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The House floor today will become the Baskin-Robbins of budgets: Every political persuasion has its own flavor.
Members have already said they will double-dip and vote for multiple spending plans, but with seven budgets to consider during floor debate, it is becoming increasingly clear that Budget Chairman Paul Ryan’s blueprint is the only one that can pass the chamber.
Even if the Wisconsin Republican’s $1.028 trillion plan wins out, however, it would be a symbolic victory at best. Democratic leadership has pointed out that last summer’s Budget Control Act is the law of the land and they and the Senate will stick to its $1.047 trillion level.
“Everybody knows that Ryan’s budget is not going to be taken up by the Senate and passed. So it will be deemed here, but effectively as a means of balancing the budget it’s dead,” said Rep. Mike Simpson (R-
Idaho), a member of the Budget Committee who said he will vote for the Ryan’s plan.
As a result, Simpson and other House moderates engaged on Tuesday, hoping, amid, or perhaps because of, the partisan
bickering, they can sneak a balanced deficit reduction deal through the House.
Reps. Steven LaTourette (R-Ohio) and Jim Cooper (D-Tenn.) are gathering support for a plan modeled on the deficit reduction solutions suggested by a White House-commissioned panel led by former Sen. Alan Simpson (R-Wyo.) and Clinton-era White House Chief of Staff Erskine Bowles.
“Whereas all the other proposals have a snowball’s chance in a microwave of actually becoming something enacted in the Senate, this one’s got a shot,” LaTourette said Tuesday.
Cooper almost offered the same proposal last year, but he said he pulled it after a request from the bipartisan “gang of six” Senators working on deficit reduction. This year, Cooper said, he has their blessing.
Still, Sen. Mark Warner, a member of the gang of six, was not hot on the idea Tuesday.
“I share the intent,” the Virginia Democrat said. “It’d be great to have more time to build the case and lay out the details. But I also understand the frustrations of continuing to wait.”
Still, Mike Simpson said there is some discussion about whether now is the right time.
“You’re trying to put a common-sense, balanced solution to the problem in the middle of the most partisan debate that will occur in Congress,” he said. “In this environment, you’ll have people that would otherwise vote for Simpson-Bowles that would vote against it because they’re going to vote for the Ryan budget or they’re going to vote for the [Democratic] budget on the other side.”
Indeed, one of the Simpson-Bowles plan’s boosters, Minority Whip Steny Hoyer (D-Md.), declined to say Tuesday whether he would support the deal.
Democratic Caucus Chairman John Larson (Conn.) predicted many Democrats could support the Simpson-Bowles budget, but LaTourette was skeptical, holding that the political allure of bashing the GOP on Medicare would be too great to resist.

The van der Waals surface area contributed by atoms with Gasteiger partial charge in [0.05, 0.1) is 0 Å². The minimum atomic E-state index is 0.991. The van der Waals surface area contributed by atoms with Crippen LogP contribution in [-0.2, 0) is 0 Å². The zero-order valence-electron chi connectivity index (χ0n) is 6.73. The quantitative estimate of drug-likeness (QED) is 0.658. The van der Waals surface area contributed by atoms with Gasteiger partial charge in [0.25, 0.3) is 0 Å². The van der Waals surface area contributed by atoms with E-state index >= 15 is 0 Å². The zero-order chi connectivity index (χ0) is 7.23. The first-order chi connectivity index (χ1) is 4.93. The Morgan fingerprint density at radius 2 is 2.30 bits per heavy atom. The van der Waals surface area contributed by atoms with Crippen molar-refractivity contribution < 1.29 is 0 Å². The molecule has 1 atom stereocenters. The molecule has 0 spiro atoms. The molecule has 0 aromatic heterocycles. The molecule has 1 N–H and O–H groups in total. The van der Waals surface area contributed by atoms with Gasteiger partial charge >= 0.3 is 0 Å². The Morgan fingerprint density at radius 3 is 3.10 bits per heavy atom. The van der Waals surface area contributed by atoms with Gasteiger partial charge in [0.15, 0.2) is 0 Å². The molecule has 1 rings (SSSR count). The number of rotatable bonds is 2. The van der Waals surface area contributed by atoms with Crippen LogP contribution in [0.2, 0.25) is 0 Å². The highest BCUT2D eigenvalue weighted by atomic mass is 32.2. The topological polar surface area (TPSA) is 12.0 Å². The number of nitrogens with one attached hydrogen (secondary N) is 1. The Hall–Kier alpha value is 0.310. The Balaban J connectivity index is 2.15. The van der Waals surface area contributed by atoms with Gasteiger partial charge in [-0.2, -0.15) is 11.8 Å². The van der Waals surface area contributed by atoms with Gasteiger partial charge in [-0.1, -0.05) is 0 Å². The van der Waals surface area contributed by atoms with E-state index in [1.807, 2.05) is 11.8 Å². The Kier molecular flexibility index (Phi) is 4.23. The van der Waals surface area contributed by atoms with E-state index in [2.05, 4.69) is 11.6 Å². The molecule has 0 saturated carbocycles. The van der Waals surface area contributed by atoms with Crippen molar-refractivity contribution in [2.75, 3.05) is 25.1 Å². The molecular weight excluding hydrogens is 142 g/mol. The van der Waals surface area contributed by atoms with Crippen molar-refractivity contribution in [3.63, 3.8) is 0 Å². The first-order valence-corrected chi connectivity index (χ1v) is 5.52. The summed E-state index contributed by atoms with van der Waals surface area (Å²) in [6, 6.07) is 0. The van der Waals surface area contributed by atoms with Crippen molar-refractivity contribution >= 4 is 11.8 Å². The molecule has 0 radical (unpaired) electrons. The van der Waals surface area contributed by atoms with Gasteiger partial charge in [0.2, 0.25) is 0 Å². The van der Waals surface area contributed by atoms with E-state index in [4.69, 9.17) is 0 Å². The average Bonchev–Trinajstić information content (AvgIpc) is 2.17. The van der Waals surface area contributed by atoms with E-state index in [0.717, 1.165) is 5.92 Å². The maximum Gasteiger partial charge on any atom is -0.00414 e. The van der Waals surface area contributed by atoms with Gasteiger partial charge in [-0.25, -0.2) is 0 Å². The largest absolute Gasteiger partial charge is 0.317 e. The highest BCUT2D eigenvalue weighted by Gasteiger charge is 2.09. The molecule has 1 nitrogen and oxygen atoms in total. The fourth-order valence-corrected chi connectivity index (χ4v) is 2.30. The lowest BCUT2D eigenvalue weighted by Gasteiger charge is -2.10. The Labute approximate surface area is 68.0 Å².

“I think some of the higher-ups in the Democratic Party are very much looking forward to beating us like baby seals over the Medicare thing in the Ryan budget and they don’t want to lose that message,” he said.
Though the Ryan budget will likely lose more than a few GOP votes, conservatives who initially spurned it are falling in line.
Even as Republican Study Committee Chairman Jim Jordan presented his own budget Tuesday morning, he acknowledged that he and many others in the RSC will back Ryan. “I think the vast majority of folks up here are going to support the Conference budget because that’s the one budget that can get 218 votes and pass,” the Ohio Republican said.
The RSC budget balances the budget sooner than Ryan’s does, and that should attract GOP support, said Budget Vice Chairman Scott Garrett, an RSC member.
“I would suggest that every member of the Republican Conference, who just several months ago ... voted for a balanced budget amendment ... have to think long and hard when the only budget that comes to the floor this week that will actually fulfill that promise will be the RSC budget,” the New Jersey lawmaker said.
The RSC budget nearly passed last year, when Democrats voted “present,” leaving only Republicans represented in the vote tally. Similar high jinks could occur at Thursday’s floor vote.
Budget ranking member Chris Van Hollen (D-Md.) has presented a Democratic budget and is flanked to his left by alternatives from the Congressional Progressive Caucus and the Congressional Black Caucus.
Rep. Mick Mulvaney (R-S.C.) has sponsored President Barack Obama’s budget as an amendment, essentially daring Democrats to vote for it.
Unlike Van Hollen, Sessions said he will likely not present a minority caucus alternative, laying the blame for that on Senate Majority Leader Harry Reid (D-Nev.).